In Phase 4: Monitoring the maturation: Roman King will cultivate the growth over 12 months with slow watering system with the bamboo and water bags dripping on each seedlings.  With the completion of the project, we will showcase Ayta’s Tree Project’s effort in documentations as well as the film in Museum or gallery.

きねんさつえい – ななかぞくのシャシン

Kinen Satsuei – Nanakazoku No Shashin
(Commemorative Photo – a picture of seven families)

A film by Hiroshi Sunairi
Duration: 00:10:45

撮影:大武写真館 (Photo: Otake Photo Studio) 2013

On a bright day of March 2013, my brother got married at the Itsukushima Shrine at Miya Island of Hiroshima, one of the most scenic spots in Japan. This 10-min-long-take film examines the culture, habit and process of seven families getting ready for a wedding commemorative photo.


– 砂入博史


First Row
Kouta Sunairi, Fumiko Sunairi, Takao Sunairi, Masayuki Sunairi, Chiaki Takahashi, Akio Takahashi, Fumi Takahashi, Koutarou Takahashi, Nanako Takahashi

Second Row
Karin & Kumiko Sunairi, Tsuyoshi Washio, Yusuke Washio, Junko Sunairi, Nobuhiro Tajima, Kiyoshi Sunairi, Hiroshi Sunairi, Reiko Washio, Yusuke Washio, Saeko Takahashi, Yoko Shinjou, Kouichi Shinjou






Conceived, cinematography, edited and directed by Hiroshi Sunairi
Produced by Joel Kimbeck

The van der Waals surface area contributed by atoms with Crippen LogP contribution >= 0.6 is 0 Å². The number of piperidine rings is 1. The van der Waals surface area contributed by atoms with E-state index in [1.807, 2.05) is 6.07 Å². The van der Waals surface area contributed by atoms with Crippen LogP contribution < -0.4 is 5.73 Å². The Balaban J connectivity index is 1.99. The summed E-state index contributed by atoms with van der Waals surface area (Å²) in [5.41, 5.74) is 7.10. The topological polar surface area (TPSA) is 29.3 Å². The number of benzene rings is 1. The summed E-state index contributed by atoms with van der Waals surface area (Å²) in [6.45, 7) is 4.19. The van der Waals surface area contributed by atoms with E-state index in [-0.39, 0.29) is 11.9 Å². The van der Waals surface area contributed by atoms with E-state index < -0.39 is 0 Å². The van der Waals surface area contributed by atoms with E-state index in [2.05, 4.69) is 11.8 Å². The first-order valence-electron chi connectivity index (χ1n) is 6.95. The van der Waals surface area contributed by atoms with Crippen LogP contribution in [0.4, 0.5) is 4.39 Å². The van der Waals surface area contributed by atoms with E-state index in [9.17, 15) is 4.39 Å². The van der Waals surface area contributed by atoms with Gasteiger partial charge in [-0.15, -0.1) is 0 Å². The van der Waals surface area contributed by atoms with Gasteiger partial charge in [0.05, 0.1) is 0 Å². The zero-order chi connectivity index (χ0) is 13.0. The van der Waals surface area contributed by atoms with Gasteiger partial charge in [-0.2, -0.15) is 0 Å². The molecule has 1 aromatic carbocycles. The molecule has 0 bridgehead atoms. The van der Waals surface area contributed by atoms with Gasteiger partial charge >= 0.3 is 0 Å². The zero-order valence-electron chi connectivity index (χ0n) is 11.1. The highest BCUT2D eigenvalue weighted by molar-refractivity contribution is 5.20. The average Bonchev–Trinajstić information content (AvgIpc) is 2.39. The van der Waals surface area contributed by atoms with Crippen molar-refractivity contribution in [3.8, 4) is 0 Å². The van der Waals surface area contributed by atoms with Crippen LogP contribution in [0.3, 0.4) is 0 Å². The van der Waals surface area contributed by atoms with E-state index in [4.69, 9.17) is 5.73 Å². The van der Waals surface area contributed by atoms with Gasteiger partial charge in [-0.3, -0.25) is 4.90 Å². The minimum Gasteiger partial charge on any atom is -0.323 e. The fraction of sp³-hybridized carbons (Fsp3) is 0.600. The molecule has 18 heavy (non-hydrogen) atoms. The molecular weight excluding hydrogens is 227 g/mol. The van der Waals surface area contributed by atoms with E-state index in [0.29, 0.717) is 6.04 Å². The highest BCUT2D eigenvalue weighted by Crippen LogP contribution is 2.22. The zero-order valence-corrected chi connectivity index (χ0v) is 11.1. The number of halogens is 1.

Associate producer: Yao Yaocihuatzin and Tlalcihuatzin Montse Olmos
Sound by Yoon Choi
Music Score: Kalpulli Huehuetlahtolli
Duration: 01:13:53
Subtitle: English
Language/Dialogue: English, Anahuac and Spanish

q. Cosmic Movements - MIHTOTILIZTLI, 2015, HD film


Brief Summary

In New York and New Jersey, there is a group of Mexican Americans and Chicanos – indigenous people with roots in Mexico practicing the tradition of Anahuac (Aztec). The film follows danza (dance) and rituals of the group, Kalpulli Huehuetlahtolli and interviews the individuals about the heart of it’s culture. Their testimonies reveals the complex history of colonized past and evolution.


The Spaniards conquered Anahuac and the culture metamorphosed. In New York, there is a group of Mexican Americans and Chicanos – indigenous people with roots in Mexico practicing Anahuac (Aztec) culture. The film follows their vibrant danza (dance) by the group, Kalpulli Huehuetlahtolli. Their desire to revive the original Aztec culture met with a comprehension of their ancestors’ survival absorbing Christianity. Capitan Anibal Becerril Alcantara states that ritual words attest to this evolution’s complexity. Capitana Guadalupe Becerril Alcantara unfolds her struggle of being misunderstood by her family members, wishes to pass on this humble love and respect to the younger generation and offers an advice to the world for an ecological betterment. Capitana Yaocihuatzin describes her heritage objects – Popochcomitl (burner) and performs a session spelling out prayers for her family, the group, mankind, earth and moon. The film also witnesses their arcane activities such as all female mother blessing event, sweat lodge ritual and informs the inner working narrated by Tlalcihuatzin Montse Olmos and Capitana Quetziquetl Jaramillo. Capitan Edward Jaramillo talks about how he encountered the culture, a birth of the group, and his political and social commitment to the Mexican population in the U.S.